Fabio Magalhaes

SAO PAULO( 27 Aprile 29 Maggio 1994)

This exhibition of temperas by Alberto Sughi is the first one the artist shows in Latin America and presents his latest works, executed in 1990.
After settling in Rome during the fifties, Sughi is presently one of the most expressive painters of the aftermath in Italy that has remained steadfast to figuration and that has been able, within the current of realism, to escape from doctrinary limitations and to create in the long run a personal language of great intensity and thoughtful depth for treating the themes and characters he chooses. The paintings of Alberto Sughi do not hide his creative process, they actually reveal his drawing skill and the richness of his chromatic treatment. In the canvas exhibited the transparency of the coats of colors partly covering the surface, does not hide the superimposed layers and accomplishes a fluid quality in the characters and objects that are built up starting from a bold graphism and effects an intimate pictorial relation between the painting and the background. The color brings about an autumn feel to the light. An atmosphere, like smoke, enwraps the whole environment. This ensemble made up with the character and the background composes a scenery, a whole of great expressive force. The meaning of the scenery is not narrative like the outcome of adding up its elements, but its richness lies right in the impossibility of separating its elements, of separating the parts his painting is made of.
The distance and the aloofness created by the artist himself are two basic aspects of his way of looking at the world and are the manner in which he envisages the human space. They hint at an utmost lack of companionship, his figures are solitary and also in the scenes where several characters act, only loneliness unites them. Even in the scenes of lovemaking, in bed, a great void is still there, a distance in the way the couple relates. The painter also requires a distancing of the observer from his painting. In front of a painting by Sughi we experience a feeling of isolation arid we take heed that a distance is there that cannot be transposed even when we get close to the canvas.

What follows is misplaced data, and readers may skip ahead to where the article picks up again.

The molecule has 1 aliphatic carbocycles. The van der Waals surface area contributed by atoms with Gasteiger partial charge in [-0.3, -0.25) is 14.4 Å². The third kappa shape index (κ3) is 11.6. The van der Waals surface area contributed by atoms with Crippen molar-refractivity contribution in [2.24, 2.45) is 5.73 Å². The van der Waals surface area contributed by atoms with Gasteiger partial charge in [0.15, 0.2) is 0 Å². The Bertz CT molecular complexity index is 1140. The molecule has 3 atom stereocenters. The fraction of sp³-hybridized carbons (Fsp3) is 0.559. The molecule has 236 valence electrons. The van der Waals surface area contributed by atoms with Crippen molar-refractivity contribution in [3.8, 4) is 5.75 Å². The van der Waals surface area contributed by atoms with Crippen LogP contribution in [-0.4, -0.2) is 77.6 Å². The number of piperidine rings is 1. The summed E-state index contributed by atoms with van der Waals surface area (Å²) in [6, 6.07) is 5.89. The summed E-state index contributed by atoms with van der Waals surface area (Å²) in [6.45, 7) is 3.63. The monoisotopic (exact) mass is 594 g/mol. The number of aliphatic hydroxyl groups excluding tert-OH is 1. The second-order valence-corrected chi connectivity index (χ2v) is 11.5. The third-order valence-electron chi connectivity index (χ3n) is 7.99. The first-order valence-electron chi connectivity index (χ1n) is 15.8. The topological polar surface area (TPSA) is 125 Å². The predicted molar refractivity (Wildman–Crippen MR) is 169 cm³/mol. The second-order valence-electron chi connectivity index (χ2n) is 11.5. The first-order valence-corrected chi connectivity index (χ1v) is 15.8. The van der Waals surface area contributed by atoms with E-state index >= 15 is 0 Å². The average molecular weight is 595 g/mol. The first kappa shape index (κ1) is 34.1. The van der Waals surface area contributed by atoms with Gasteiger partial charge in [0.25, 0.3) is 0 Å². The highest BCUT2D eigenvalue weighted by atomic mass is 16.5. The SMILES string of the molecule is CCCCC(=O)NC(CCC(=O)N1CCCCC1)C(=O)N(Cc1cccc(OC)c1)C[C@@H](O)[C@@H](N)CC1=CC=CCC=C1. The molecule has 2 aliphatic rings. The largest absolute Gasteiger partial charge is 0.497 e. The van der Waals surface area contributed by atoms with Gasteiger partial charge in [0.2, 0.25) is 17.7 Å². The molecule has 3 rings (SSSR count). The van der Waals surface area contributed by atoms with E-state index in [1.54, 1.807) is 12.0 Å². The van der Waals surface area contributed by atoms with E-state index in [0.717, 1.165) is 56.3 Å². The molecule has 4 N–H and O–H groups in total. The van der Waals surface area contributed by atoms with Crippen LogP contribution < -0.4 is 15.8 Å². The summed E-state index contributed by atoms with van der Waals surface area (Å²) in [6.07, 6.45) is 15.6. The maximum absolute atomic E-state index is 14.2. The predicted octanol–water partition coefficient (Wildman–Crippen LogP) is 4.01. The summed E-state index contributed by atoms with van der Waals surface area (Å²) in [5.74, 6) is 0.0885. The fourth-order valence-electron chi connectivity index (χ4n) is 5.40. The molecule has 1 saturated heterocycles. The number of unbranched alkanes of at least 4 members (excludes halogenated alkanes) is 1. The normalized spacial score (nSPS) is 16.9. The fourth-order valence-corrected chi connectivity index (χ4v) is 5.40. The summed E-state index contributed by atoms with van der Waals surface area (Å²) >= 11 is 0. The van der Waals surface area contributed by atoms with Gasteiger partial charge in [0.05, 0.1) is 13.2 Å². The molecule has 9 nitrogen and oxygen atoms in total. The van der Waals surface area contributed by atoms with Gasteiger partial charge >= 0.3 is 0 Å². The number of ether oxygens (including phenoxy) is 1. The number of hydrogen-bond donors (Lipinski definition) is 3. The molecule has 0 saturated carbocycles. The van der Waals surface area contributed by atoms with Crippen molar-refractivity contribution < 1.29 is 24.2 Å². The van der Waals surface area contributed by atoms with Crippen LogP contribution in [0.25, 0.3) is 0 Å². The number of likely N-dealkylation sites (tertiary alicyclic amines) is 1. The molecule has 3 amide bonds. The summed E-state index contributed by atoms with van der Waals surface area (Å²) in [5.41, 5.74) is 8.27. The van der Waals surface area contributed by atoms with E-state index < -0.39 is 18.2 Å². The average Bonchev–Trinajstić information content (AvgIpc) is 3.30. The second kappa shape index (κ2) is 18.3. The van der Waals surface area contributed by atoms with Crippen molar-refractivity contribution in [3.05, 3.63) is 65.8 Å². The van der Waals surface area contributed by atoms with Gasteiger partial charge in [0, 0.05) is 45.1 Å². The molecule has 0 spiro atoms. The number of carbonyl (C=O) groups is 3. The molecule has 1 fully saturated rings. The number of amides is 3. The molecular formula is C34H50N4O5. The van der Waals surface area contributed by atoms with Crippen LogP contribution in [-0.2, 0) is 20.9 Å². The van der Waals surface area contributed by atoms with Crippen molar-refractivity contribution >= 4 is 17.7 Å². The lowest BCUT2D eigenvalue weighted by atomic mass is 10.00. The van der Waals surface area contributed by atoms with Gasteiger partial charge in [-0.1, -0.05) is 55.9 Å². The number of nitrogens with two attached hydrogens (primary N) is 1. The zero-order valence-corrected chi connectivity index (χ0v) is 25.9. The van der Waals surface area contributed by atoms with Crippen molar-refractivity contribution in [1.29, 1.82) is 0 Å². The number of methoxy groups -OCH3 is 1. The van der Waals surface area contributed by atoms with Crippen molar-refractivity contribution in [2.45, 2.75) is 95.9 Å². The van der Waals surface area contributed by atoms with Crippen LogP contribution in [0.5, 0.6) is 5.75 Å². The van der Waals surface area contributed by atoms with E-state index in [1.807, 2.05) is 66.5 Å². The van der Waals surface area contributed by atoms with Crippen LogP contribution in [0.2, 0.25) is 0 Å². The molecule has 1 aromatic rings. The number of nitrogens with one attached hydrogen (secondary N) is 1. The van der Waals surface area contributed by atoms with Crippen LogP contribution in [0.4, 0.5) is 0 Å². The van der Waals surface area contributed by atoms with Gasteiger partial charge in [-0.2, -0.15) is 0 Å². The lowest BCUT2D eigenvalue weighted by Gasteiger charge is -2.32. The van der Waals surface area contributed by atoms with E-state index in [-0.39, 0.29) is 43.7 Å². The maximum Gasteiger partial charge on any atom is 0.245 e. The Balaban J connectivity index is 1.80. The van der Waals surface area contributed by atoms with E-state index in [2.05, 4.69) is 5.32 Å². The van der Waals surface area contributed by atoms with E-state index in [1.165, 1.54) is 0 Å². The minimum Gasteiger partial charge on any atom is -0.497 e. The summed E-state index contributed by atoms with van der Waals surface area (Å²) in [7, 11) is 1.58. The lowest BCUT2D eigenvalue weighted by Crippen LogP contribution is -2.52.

Alberto Sughi's characters fill with their void all the spaces of the canvas, the sofa they are sitting on, the counter in the cafe, the landscape they look at through the window, the bed and the room where they are making love. Maybe we can find a sort of affinity to writers like Moravia and Leopardi, or to movie directors like Antonioni and Visconti, or again with some painters like Edward Hopper, Lucien Freud and, above all, Francis Bacon. Sughi does not explore the grotesque in the figures he paints and his realism does not mean to underline the decadence of the bodies, as we see in the lofty paintings by Lucien Freud; he develops his themes with refinement and elegance and reminds us of Degas and Boldini. A feeling of melancoly imbues his works. Few plastic artists have tackled so thoroughly this feeling of loneliness, sometimes of incommunicability, of gloom that overwhelms the soul with silence, with void, with boredoom.

Fabio Magalhaes,

museum head keeper, Sao Paolo 1994

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